Besides the visual implications of this video, listen closely to the lyrics and how they sound. Why did so many people take offense to this song? Beyoncé is celebrating black culture. Her voice is raw and unapologetic, and for a white audience that is accustomed to hearing her melodic voice, this version of Beyoncé’s music is provocative. Mainstream music is historically white, and Beyoncé tore that barrier down. http://sites.gsu.edu/dreed12/files/2016/04/165166__goose278__8-police-cars-passing-w-sirens-1emb7hi.wav When looking at sound studies, human diversity must be discussed. Since I grew up in a relatively safe neighborhood (and honestly, since I’m white), I don’t feel fear when I hear police sirens.  The dichotomies that Stadler poses and identifies are not wholly unrealistic, as racial identity plays a large part in a person’s reaction to this sound. If we are to truly analyze the sonic branch of rhetoric, we must take demographics and personal experiences into context. Sound credit: goose278 http://sites.gsu.edu/dreed12/files/2016/04/180685__screenplaytheater__st-chair-ruckus-127wxgg.wav When I think about the struggle between races, I hear a physical struggle with something. Racism is often thought of as an idea: an abstract thing that we can only fight through ideology. But racism, to those who experience it, is real and concrete. The study of sonic rhetoric has the chance to modify academic discourse because it allows us to look beyond the textual and visual elements of racism and examine inequality in other areas, such as radio and music. Sound credit: ScreenplayTheatre The difference between hearing and listening is exemplified in this famous song by The Police. Many people listen to this song and hear a man talking about an ex-lover, but when actually listening, the...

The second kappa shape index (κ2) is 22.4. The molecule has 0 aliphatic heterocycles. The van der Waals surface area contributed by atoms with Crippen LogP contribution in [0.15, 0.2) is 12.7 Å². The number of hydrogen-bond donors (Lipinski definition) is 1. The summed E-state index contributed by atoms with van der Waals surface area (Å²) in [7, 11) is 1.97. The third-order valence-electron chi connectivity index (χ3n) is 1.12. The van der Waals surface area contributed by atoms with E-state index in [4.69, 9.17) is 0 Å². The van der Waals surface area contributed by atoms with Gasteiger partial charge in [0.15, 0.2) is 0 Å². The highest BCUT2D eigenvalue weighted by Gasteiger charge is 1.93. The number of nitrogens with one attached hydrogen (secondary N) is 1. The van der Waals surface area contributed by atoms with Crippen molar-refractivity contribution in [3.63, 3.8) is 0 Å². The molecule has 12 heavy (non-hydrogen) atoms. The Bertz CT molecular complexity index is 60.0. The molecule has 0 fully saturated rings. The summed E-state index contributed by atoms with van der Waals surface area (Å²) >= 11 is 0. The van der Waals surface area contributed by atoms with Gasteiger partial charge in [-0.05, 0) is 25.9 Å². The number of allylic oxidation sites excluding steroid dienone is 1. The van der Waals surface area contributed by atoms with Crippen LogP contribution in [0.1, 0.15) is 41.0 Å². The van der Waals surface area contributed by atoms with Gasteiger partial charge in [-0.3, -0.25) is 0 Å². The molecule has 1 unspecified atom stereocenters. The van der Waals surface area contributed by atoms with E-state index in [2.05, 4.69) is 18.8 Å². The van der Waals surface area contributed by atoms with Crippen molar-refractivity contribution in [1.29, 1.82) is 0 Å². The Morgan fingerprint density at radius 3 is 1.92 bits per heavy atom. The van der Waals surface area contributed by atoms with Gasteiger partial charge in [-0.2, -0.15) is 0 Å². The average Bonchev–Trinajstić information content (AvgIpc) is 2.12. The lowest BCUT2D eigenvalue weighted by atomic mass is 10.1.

Sonic Annotations- Lipari

  http://sites.gsu.edu/dreed12/files/2016/04/133997__davidkyoku__bending-effect-electric-guitar-1rcmw3p.wav Lipari speaks on the philosophy of Levinas and how his ideas tend to “blur” the division between speech and ethics. When I think of this blur, I don’t imagine a foggy photo. I see a bend, but not one that is uniform. I don’t see a bend in the road or the bend in a bobby pin; rather, I hear a sound that bounces back and forth. Instead of bending once in one direction, the sound in this clip bends away from its original pitch multiple times. http://sites.gsu.edu/dreed12/files/2016/04/155042__e330__regent-s-conversation-2m2zoj2.wav We often underestimate the importance of listening. Remember when our elementary school teachers told us to “put our listening ears on?” Why do we treat listening as something that has to be chosen, rather than something that is a crucial component to basic communication? Listening is seen as the “other,” but it is essential. Sound credit: E330 http://sites.gsu.edu/dreed12/files/2016/04/255191__wadaltmon__spanish-request-1nne8bu.wav Maybe one of the reasons we resist composing with sound is because it is harder to pin down. Writing is more straightforward, and even if something is written in a language that is foreign to the reader, there is most likely a translation in existence or someone that could translate the text. Sound is harder; we try so hard to illicit images with the sounds we create, but what about how sounds make us feel? Sound credit: Wadaltmon http://sites.gsu.edu/dreed12/files/2016/04/325647__shadydave__expressions-of-the-mind-piano-loop-pmtnau.mp3 Listening is multimodal activity. We don’t simply listen with our ears, we listen with our minds and our feelings. It’s rare that we passively listen to music; i.e., why are there mood playlists on Spotify? Music and sound don’t just rift through...